At the Economics Detective Jari Eloranta talks about war in economic history, Nuno Palma talks about money, trade, and economic growth, and Mark Koyama on State Capacity.
At Econtalk Christy Ford Chapin talks to Roberts about the economic history of health care in the United States.
At aeaweb.org Tim Hyde describes the research of Hornbeck and Keniston on "Creative Destruction: Barriers to Urban Growth and the Great Boston Fire of 1872." June 2017 American Economic Review, 107(6): 1365-98
The most recent Journal of Economic Literature contains a review by Stanley Engerman of Edward Baptist’s The Half Has Never Been Told and Clavin Schermerhorn’s the Business of Slavery and the Rise of Capitalism. Pseudoerasmus noted on Twitter that Engerman is largely repeating what some of us have been saying for more two years now. Unfortunately, it appears that we need to keep repeating it. Too many historians continue to not only turn a blind eye to the shoddy work in Baptist’s book but to actually present it as an exemplar of historical research.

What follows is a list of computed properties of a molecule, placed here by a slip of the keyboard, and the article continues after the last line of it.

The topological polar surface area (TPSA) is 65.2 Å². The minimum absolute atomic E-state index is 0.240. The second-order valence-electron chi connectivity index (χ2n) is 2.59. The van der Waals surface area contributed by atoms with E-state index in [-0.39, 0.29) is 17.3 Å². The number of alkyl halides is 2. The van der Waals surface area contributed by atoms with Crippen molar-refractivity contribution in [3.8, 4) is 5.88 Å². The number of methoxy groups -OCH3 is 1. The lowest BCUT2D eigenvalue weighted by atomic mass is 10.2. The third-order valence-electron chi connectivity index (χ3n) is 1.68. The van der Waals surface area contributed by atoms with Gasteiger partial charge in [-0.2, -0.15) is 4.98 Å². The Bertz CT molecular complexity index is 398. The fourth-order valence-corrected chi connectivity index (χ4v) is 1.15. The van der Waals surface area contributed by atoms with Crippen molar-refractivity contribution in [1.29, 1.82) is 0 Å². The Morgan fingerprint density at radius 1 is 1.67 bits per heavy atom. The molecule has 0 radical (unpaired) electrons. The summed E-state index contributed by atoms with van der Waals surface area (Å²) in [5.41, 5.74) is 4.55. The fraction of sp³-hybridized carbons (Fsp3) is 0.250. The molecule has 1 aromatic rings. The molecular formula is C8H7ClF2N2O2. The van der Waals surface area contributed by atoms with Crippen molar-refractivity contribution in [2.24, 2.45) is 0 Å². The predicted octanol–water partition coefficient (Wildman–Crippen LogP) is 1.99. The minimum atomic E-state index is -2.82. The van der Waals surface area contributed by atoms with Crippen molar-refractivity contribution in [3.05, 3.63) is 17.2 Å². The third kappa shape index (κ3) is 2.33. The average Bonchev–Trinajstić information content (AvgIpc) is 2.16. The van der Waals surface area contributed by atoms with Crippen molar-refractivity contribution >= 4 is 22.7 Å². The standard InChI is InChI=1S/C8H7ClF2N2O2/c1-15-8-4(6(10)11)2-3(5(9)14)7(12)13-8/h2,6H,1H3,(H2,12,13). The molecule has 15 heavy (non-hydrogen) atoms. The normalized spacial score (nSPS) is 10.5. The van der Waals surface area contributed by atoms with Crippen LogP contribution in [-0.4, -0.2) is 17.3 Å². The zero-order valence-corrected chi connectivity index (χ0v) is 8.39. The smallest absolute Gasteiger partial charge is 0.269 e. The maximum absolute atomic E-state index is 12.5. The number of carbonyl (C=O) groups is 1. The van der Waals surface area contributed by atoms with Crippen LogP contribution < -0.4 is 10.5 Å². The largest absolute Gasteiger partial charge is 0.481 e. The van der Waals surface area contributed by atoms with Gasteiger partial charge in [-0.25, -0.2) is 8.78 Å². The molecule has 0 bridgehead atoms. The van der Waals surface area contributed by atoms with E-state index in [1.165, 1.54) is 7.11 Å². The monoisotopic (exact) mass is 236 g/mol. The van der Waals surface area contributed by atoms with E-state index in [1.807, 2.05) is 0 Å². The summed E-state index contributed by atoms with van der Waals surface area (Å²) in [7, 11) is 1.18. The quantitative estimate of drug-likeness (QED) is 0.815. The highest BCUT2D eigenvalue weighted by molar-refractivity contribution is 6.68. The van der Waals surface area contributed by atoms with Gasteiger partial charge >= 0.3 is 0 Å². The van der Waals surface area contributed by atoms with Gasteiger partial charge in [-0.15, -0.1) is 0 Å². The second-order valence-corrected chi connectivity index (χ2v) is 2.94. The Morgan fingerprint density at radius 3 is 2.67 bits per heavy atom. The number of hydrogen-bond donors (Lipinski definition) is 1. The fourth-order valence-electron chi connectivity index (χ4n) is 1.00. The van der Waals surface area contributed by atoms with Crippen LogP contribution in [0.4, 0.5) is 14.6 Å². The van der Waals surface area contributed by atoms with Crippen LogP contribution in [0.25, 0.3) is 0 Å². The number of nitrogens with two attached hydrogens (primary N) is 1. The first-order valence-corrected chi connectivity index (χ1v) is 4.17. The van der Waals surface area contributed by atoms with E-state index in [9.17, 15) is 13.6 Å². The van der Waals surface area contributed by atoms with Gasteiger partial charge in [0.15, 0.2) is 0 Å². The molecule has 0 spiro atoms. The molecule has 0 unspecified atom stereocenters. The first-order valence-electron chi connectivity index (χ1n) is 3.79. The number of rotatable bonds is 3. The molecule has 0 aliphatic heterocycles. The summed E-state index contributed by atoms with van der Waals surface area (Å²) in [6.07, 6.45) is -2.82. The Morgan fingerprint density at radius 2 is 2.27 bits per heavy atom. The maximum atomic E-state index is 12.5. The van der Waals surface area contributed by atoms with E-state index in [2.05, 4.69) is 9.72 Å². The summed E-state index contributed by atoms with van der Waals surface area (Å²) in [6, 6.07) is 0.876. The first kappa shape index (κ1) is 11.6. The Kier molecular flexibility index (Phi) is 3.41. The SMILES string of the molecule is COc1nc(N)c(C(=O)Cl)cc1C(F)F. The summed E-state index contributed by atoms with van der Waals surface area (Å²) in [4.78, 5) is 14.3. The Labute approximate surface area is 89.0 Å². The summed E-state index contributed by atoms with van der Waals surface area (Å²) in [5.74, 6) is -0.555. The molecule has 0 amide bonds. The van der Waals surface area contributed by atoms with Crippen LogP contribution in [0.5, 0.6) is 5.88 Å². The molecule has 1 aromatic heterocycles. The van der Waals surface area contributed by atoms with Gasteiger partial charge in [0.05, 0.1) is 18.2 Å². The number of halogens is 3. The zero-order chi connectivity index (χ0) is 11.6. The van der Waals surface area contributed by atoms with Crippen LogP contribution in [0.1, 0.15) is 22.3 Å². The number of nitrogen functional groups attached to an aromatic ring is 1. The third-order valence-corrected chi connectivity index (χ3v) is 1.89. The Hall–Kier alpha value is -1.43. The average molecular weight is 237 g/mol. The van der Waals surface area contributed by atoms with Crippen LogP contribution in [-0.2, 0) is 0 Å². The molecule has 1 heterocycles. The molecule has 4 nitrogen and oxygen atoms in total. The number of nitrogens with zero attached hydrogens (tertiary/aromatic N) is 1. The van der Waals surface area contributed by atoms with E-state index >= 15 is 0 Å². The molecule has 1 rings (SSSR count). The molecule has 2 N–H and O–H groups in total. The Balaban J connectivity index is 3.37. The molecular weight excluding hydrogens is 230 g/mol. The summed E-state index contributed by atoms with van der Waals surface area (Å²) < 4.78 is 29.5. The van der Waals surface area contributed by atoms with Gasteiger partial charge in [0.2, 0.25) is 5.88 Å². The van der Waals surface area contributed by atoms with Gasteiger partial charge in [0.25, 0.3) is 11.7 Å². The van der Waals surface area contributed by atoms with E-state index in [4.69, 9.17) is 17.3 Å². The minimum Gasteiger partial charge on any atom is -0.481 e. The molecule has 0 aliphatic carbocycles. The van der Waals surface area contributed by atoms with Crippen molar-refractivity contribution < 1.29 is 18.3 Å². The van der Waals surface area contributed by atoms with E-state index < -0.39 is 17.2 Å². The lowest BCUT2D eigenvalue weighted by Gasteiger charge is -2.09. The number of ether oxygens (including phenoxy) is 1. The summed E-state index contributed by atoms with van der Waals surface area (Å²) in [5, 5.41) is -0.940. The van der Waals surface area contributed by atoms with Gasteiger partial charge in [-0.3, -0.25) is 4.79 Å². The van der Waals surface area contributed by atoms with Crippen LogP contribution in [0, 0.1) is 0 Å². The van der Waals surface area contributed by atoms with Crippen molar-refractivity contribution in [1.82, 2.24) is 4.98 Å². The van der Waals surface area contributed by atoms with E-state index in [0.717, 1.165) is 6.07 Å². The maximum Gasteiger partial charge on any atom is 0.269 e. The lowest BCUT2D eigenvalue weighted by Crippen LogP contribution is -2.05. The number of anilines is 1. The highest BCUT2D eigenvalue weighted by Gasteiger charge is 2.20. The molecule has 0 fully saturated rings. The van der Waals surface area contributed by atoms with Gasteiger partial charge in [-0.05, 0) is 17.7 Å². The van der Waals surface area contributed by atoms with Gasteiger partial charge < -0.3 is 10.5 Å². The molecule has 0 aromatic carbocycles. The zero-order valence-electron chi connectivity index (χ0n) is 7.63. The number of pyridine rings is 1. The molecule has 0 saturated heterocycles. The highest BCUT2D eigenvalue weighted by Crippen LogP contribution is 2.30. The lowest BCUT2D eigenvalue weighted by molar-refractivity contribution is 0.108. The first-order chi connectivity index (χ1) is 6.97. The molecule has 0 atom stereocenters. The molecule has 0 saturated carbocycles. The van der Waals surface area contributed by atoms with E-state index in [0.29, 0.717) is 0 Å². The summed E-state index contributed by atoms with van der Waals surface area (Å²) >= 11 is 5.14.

At NEP-HIS Blog Kenneth Pomeranz responds in two parts to the work of Deng and O’Brien on measuring economic performance in Chinese history.
Andrew Batson blogs that "the divergence over the Great divergence is narrowing"; he also provides a link to an April 2017 updated version of Broadberry, Guan and Li “China, Europe and the Great Divergence: A Study in Historical National Accounting, 980-1850